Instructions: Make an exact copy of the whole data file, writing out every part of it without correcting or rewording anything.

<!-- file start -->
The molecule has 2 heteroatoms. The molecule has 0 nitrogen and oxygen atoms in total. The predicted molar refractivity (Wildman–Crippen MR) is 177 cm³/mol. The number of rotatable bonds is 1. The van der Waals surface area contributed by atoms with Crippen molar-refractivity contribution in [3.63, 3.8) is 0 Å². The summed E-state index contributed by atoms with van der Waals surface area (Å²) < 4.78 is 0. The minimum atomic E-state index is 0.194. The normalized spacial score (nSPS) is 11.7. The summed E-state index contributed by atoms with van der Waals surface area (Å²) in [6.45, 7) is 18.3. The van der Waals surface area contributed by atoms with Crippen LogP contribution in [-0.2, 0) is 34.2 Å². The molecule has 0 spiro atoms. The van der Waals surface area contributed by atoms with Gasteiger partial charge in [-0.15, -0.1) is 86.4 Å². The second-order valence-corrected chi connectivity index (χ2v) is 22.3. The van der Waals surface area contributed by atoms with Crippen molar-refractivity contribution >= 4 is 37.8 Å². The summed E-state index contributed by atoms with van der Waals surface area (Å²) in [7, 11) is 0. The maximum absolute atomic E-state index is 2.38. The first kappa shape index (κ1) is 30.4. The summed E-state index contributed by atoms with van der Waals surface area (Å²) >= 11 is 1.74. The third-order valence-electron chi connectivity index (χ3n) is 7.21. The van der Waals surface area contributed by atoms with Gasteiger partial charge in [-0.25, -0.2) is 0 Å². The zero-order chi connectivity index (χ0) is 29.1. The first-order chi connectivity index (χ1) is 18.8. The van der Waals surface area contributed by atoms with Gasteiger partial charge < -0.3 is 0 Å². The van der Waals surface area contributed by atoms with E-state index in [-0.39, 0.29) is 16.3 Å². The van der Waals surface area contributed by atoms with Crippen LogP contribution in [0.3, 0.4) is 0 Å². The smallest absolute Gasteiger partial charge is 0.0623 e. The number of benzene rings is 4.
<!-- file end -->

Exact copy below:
The molecule has 2 heteroatoms. The molecule has 0 nitrogen and oxygen atoms in total. The predicted molar refractivity (Wildman–Crippen MR) is 177 cm³/mol. The number of rotatable bonds is 1. The van der Waals surface area contributed by atoms with Crippen molar-refractivity contribution in [3.63, 3.8) is 0 Å². The summed E-state index contributed by atoms with van der Waals surface area (Å²) < 4.78 is 0. The minimum atomic E-state index is 0.194. The normalized spacial score (nSPS) is 11.7. The summed E-state index contributed by atoms with van der Waals surface area (Å²) in [6.45, 7) is 18.3. The van der Waals surface area contributed by atoms with Crippen LogP contribution in [-0.2, 0) is 34.2 Å². The molecule has 0 spiro atoms. The van der Waals surface area contributed by atoms with Gasteiger partial charge in [-0.15, -0.1) is 86.4 Å². The second-order valence-corrected chi connectivity index (χ2v) is 22.3. The van der Waals surface area contributed by atoms with Crippen molar-refractivity contribution >= 4 is 37.8 Å². The summed E-state index contributed by atoms with van der Waals surface area (Å²) in [7, 11) is 0. The maximum absolute atomic E-state index is 2.38. The first kappa shape index (κ1) is 30.4. The summed E-state index contributed by atoms with van der Waals surface area (Å²) >= 11 is 1.74. The third-order valence-electron chi connectivity index (χ3n) is 7.21. The van der Waals surface area contributed by atoms with Gasteiger partial charge in [-0.25, -0.2) is 0 Å². The zero-order chi connectivity index (χ0) is 29.1. The first-order chi connectivity index (χ1) is 18.8. The van der Waals surface area contributed by atoms with Gasteiger partial charge < -0.3 is 0 Å². The van der Waals surface area contributed by atoms with E-state index in [-0.39, 0.29) is 16.3 Å². The van der Waals surface area contributed by atoms with Crippen LogP contribution in [0.3, 0.4) is 0 Å². The smallest absolute Gasteiger partial charge is 0.0623 e. The number of benzene rings is 4.